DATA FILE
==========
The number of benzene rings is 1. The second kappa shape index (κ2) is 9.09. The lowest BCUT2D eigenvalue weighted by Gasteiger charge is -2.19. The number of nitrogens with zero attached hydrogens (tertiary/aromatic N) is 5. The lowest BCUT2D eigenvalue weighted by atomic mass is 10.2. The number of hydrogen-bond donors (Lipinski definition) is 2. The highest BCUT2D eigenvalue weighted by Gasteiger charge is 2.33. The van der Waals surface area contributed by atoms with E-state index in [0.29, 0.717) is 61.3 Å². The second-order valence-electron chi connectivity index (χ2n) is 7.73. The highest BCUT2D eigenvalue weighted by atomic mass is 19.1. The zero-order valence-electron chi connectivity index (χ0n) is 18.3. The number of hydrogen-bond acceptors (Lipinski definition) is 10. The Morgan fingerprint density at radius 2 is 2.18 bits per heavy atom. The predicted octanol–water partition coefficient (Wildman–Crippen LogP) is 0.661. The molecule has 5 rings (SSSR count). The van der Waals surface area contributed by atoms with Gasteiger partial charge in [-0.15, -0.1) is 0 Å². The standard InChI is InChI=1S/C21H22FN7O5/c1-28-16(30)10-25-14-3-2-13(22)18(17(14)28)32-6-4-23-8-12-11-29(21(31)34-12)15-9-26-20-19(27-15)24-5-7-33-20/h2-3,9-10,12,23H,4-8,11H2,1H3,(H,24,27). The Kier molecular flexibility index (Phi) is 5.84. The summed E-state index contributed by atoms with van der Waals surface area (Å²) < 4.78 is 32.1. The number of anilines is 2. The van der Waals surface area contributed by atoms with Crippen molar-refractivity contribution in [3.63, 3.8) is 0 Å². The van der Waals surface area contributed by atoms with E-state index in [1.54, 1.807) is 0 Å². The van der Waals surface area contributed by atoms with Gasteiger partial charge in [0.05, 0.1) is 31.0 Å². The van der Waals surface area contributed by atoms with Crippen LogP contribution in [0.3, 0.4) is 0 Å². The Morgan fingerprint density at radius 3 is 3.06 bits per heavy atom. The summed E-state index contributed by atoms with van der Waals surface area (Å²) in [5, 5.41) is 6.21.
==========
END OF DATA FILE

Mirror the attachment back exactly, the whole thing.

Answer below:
The number of benzene rings is 1. The second kappa shape index (κ2) is 9.09. The lowest BCUT2D eigenvalue weighted by Gasteiger charge is -2.19. The number of nitrogens with zero attached hydrogens (tertiary/aromatic N) is 5. The lowest BCUT2D eigenvalue weighted by atomic mass is 10.2. The number of hydrogen-bond donors (Lipinski definition) is 2. The highest BCUT2D eigenvalue weighted by Gasteiger charge is 2.33. The van der Waals surface area contributed by atoms with E-state index in [0.29, 0.717) is 61.3 Å². The second-order valence-electron chi connectivity index (χ2n) is 7.73. The highest BCUT2D eigenvalue weighted by atomic mass is 19.1. The zero-order valence-electron chi connectivity index (χ0n) is 18.3. The number of hydrogen-bond acceptors (Lipinski definition) is 10. The Morgan fingerprint density at radius 2 is 2.18 bits per heavy atom. The predicted octanol–water partition coefficient (Wildman–Crippen LogP) is 0.661. The molecule has 5 rings (SSSR count). The van der Waals surface area contributed by atoms with Gasteiger partial charge in [-0.15, -0.1) is 0 Å². The standard InChI is InChI=1S/C21H22FN7O5/c1-28-16(30)10-25-14-3-2-13(22)18(17(14)28)32-6-4-23-8-12-11-29(21(31)34-12)15-9-26-20-19(27-15)24-5-7-33-20/h2-3,9-10,12,23H,4-8,11H2,1H3,(H,24,27). The Kier molecular flexibility index (Phi) is 5.84. The summed E-state index contributed by atoms with van der Waals surface area (Å²) < 4.78 is 32.1. The number of anilines is 2. The van der Waals surface area contributed by atoms with Crippen molar-refractivity contribution in [3.63, 3.8) is 0 Å². The van der Waals surface area contributed by atoms with E-state index in [1.54, 1.807) is 0 Å². The van der Waals surface area contributed by atoms with Gasteiger partial charge in [0.05, 0.1) is 31.0 Å². The van der Waals surface area contributed by atoms with Crippen LogP contribution in [0.3, 0.4) is 0 Å². The Morgan fingerprint density at radius 3 is 3.06 bits per heavy atom. The summed E-state index contributed by atoms with van der Waals surface area (Å²) in [5, 5.41) is 6.21.